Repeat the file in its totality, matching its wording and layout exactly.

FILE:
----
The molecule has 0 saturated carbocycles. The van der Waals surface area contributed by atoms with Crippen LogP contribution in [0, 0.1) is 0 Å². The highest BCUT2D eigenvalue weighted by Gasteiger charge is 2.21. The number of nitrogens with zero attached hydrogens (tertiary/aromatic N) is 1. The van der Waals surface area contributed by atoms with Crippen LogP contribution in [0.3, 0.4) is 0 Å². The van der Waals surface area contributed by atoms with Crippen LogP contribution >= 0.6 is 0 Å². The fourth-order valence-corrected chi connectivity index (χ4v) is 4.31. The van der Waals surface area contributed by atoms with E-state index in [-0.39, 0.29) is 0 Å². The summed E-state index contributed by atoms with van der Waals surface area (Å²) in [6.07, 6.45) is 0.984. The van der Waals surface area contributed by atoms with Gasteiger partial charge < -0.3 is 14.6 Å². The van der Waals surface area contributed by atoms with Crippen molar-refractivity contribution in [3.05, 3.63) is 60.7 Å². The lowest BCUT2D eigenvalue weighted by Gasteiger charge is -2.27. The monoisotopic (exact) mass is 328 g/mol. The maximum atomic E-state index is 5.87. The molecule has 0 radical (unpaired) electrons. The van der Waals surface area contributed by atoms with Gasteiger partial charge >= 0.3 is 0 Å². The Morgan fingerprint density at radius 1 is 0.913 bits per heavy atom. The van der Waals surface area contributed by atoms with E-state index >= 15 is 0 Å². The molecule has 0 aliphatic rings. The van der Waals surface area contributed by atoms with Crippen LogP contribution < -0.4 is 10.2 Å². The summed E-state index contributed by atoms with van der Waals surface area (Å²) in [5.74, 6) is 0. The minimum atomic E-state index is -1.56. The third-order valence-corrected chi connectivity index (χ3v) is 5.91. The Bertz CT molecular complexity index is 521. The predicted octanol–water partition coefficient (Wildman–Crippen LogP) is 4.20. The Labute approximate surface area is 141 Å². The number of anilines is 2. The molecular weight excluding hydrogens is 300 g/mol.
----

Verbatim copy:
The molecule has 0 saturated carbocycles. The van der Waals surface area contributed by atoms with Crippen LogP contribution in [0, 0.1) is 0 Å². The highest BCUT2D eigenvalue weighted by Gasteiger charge is 2.21. The number of nitrogens with zero attached hydrogens (tertiary/aromatic N) is 1. The van der Waals surface area contributed by atoms with Crippen LogP contribution in [0.3, 0.4) is 0 Å². The van der Waals surface area contributed by atoms with Crippen LogP contribution >= 0.6 is 0 Å². The fourth-order valence-corrected chi connectivity index (χ4v) is 4.31. The van der Waals surface area contributed by atoms with E-state index in [-0.39, 0.29) is 0 Å². The summed E-state index contributed by atoms with van der Waals surface area (Å²) in [6.07, 6.45) is 0.984. The van der Waals surface area contributed by atoms with Gasteiger partial charge < -0.3 is 14.6 Å². The van der Waals surface area contributed by atoms with Crippen molar-refractivity contribution in [3.05, 3.63) is 60.7 Å². The lowest BCUT2D eigenvalue weighted by Gasteiger charge is -2.27. The monoisotopic (exact) mass is 328 g/mol. The maximum atomic E-state index is 5.87. The molecule has 0 radical (unpaired) electrons. The van der Waals surface area contributed by atoms with Gasteiger partial charge >= 0.3 is 0 Å². The Morgan fingerprint density at radius 1 is 0.913 bits per heavy atom. The van der Waals surface area contributed by atoms with E-state index >= 15 is 0 Å². The molecule has 0 aliphatic rings. The van der Waals surface area contributed by atoms with Crippen LogP contribution < -0.4 is 10.2 Å². The summed E-state index contributed by atoms with van der Waals surface area (Å²) in [5.74, 6) is 0. The minimum atomic E-state index is -1.56. The third-order valence-corrected chi connectivity index (χ3v) is 5.91. The Bertz CT molecular complexity index is 521. The predicted octanol–water partition coefficient (Wildman–Crippen LogP) is 4.20. The Labute approximate surface area is 141 Å². The number of anilines is 2. The molecular weight excluding hydrogens is 300 g/mol.